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Lee& rsquo;s mental toughness cited

The leadership of a veteran player like Paul Lee is valuable for the Magnolia Hotshots......»»

Category: sportsSource: thestandard thestandardOct 26th, 2020

UAAP Season 82: There s more in us that is coming -- Okumu

University of the Philippines head coach Godfrey Okumu can point out a dozen things they did wrong in the Fighting Maroons’ disappointing opening day defeat in the UAAP Season 82 women’s volleyball tournament. However, the mentor remains defiant that the fight in UP is alive and well and that his wards just played a fraction of what they are really capable of.   “It is not how I wanted to start. I'll just say that it's a wake-up call,” said Okumu, who spent extra time inside their dugout to talk to his crew following the Fighting Maroons’ 13-25, 17-25, 23-25, black and blue beating at the hands of defending champion Ateneo de Manila University on Wednesday. The third-year coach felt that his team played too tight in the first two sets and drifted away from their game plan. It didn’t help they were committing strings of errors that added to their frustration. UP gave away 29 points to Ateneo off its miscues.   “We did not relax until the third set. We were in a hurry, we were not composed,” said Okumu. UP got buried early in the first two frames, trailing in double digits in some stretches.  The Fighting Maroons did show resistance in the third, giving the Lady Eagles quite a scare only to crumble in the end. “I hope that we will find composure in the next games. If we are, our game would come,” said Okumu. “I believe we only performed at ten-percent of what we are capable of. The scoreline, unforced errors,” he added. “I still believe we can do better. I believe that we just did a fraction of what we are.” After the match, the Fighting Maroons had a long talk inside their locker room.   “We were just telling them just what any coach would say -- what is coming next and how we can adjust,” said Okumu. “Because it's not about the skill, it's about the mental toughness. We only brought it back during the third set. If that was our ten-percent, I believe there's more in us that is coming.” UP’s character will be tested on Saturday when it faces University of the East.     Show your school spirit. Get official UAAP university licensed merchandise from www.uaapstore.com. --- Follow this writer on Twitter, @fromtheriles.....»»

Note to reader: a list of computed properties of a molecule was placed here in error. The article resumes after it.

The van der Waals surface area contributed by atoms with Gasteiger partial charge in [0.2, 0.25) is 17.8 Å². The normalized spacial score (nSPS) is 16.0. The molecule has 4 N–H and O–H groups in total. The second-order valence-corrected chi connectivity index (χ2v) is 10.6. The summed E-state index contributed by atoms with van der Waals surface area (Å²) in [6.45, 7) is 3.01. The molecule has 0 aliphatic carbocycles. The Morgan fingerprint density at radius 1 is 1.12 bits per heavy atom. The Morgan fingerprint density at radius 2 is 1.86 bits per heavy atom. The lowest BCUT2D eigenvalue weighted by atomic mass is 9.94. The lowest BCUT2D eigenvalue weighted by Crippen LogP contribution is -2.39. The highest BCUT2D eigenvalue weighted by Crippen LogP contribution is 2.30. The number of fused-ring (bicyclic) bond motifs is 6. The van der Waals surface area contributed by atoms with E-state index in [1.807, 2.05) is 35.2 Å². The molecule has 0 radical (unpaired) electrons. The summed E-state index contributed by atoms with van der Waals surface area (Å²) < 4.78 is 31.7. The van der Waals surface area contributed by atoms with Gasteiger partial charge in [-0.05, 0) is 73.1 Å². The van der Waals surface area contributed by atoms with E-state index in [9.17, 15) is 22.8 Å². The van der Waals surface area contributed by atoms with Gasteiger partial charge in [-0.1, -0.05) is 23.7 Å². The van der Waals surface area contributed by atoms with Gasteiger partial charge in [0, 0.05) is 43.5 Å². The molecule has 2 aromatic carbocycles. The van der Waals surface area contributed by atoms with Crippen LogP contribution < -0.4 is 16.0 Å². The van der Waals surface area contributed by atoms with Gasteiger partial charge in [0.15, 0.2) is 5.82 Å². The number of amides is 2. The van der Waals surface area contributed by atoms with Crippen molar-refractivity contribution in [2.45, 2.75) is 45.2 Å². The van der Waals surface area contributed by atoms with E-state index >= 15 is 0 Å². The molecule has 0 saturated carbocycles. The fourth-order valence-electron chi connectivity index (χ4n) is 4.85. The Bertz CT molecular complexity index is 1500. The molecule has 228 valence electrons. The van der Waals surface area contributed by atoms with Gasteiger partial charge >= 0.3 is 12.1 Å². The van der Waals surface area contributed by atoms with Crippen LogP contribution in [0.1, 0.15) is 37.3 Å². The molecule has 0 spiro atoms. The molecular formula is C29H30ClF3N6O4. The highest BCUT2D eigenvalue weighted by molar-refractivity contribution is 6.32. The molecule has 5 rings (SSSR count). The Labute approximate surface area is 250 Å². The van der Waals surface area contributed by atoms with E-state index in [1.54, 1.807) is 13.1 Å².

Category: sportsSource:  abscbnRelated NewsMar 5th, 2020

ONE Championship: Mark Sangiao lauds Eduard Folayang s mental toughness after recent win

Team Lakay pulled off a 3-0 sweep at ONE: Masters of Fate in Manila last November 8th, with ONE Strawweight World Champion Joshua Pacio successfully defending his title against fellow Pinoy Rene Catalan in the main event, and former champs Eduard Folayang and Geje Eustaquio both getting big wins as well.  It was a good way to close out the year for Team Lakay, who had absorbed quite a number of consecutive setbacks prior to ONE’s final card in Manila for 2019.  Pacio was dominant in his title defense, while Eustaquio successfully avenged a 2016 loss to Finland’s Toni Tauru with a spectacular third-round body-kick KO.  Folayang’s win however, didn’t come in the way that they would have hoped, earning a Technical Decision win after being ruled unable to continue due to a cut caused by an accidental headbutt from Mongolian opponent Amarsanaa Tsogookhuu.  Folayang was dominating the opening round with his superior striking, and was well on his way to doing the same in the second round, right before the accidental clash of heads which opened up a nasty gash on the former lightweight king’s right cheek.  With the cut too big to allow Folayang to continue, the match went to the judges’ scorecards, giving the Filipino MMA hero the decision win.  While it was the result they wanted, it was definitely not how they would have wanted to get there.  “Oo siyempre, kasi dino-dominate na niya eh, pero ang lakas nung impact nung sumalubong yung headbutt, pero knowing Eduard kasi, kahit sabihin mong nahilo yun, 'Hindi' ang sasabihin niya pa din,” said Team Lakay head coach Mark Sangiao. “Kilala ko na 'yan, ever since nung bata pa 'yan, nakita ko yung mental toughness nun, kaya sinabi kong hindi na pwede 'yan.” “Mabuti nakita nung doctor. Magaling yung doctor ng ONE, nakita naman nila na talagang hindi pwede, so inistop nila,” Sangiao continued.  The Team Lakay mentor states that he agrees with the decision to stop the fight because the former champion was clearly rocked from the accidental headbutt.  “Agree, kasi nakita ko na rin na nahilo si Eduard,” Sangiao explained. “Nung pumunta na sa gilid, hilo na siya, pero siya, napaka-lakas pa nung isip niya, sabi niya 'Okay pa ako.' pero yung paa niya, wobbly na. Dun mo makikita kung gaano kalakas yung isip ni Eduard. He's really a champion.” Sangiao believes that if it were up to Folayang, the fight would have continued on.  “Yung sa kanya, gusto pa niya eh, pero sabi ko no. Buti si Kevin [Belingon] andun din, pina-upo siya, kasi nakikita niya na wobbly na yung paa niya,” he explained.  Perhaps what exacerbated the situation was that the official didn’t immediately see that it was indeed an accidental headbutt that stunned Folayang. As a result, Tsogookhuu was able to pounce on Folayang and land a few more punches before being halted.  Sanguiao says that he understands the situation, given that the official did not have the perfect vantage point to make a call at the moment.  “Professional naman yung referee, nakita kasi sa video na nasa blind side siya. Nung nakita niya lang yun, doon lang niya sinabi, tapos sinisigaw namin, tapos nung brineak niya, sabi niya sa akin, sinenyas niya na headbutt. Doon niya na-realize siguro.” “Bakit ang laki ng cut? Hindi naman ma-ccut ng ganun kung sa suntok, sobrang laki nung cut,” Sangiao added.  Folayang’s drive to continue fighting, Sangiao explained, comes from a sense of urgency in that, coming off back-to-back losses, a third straight loss would have been a serious setback to his dreams of regaining his spot atop the division.  “Alam na niya yun, at alam ko rin na kapag natalo pa siya dito, bababa yung career niya, I mean lalayo siya sa title shot,” Sangiao detailed. “Siya na mismo, sabi niya, kaya doon sa mga interviews niya, very hungry siya para bumalik. Kaya nga kanina, isa yun, yung isang motivation niya kaya kanina, kahit nag-wowobble na yung paa niya, hindi pa raw siya hilo." “Ako na yung nagsabi na upo ka muna, mag-rest ka, kasi kita mo, pero yung isip niya, ang lakas,” Sangiao concluded. .....»»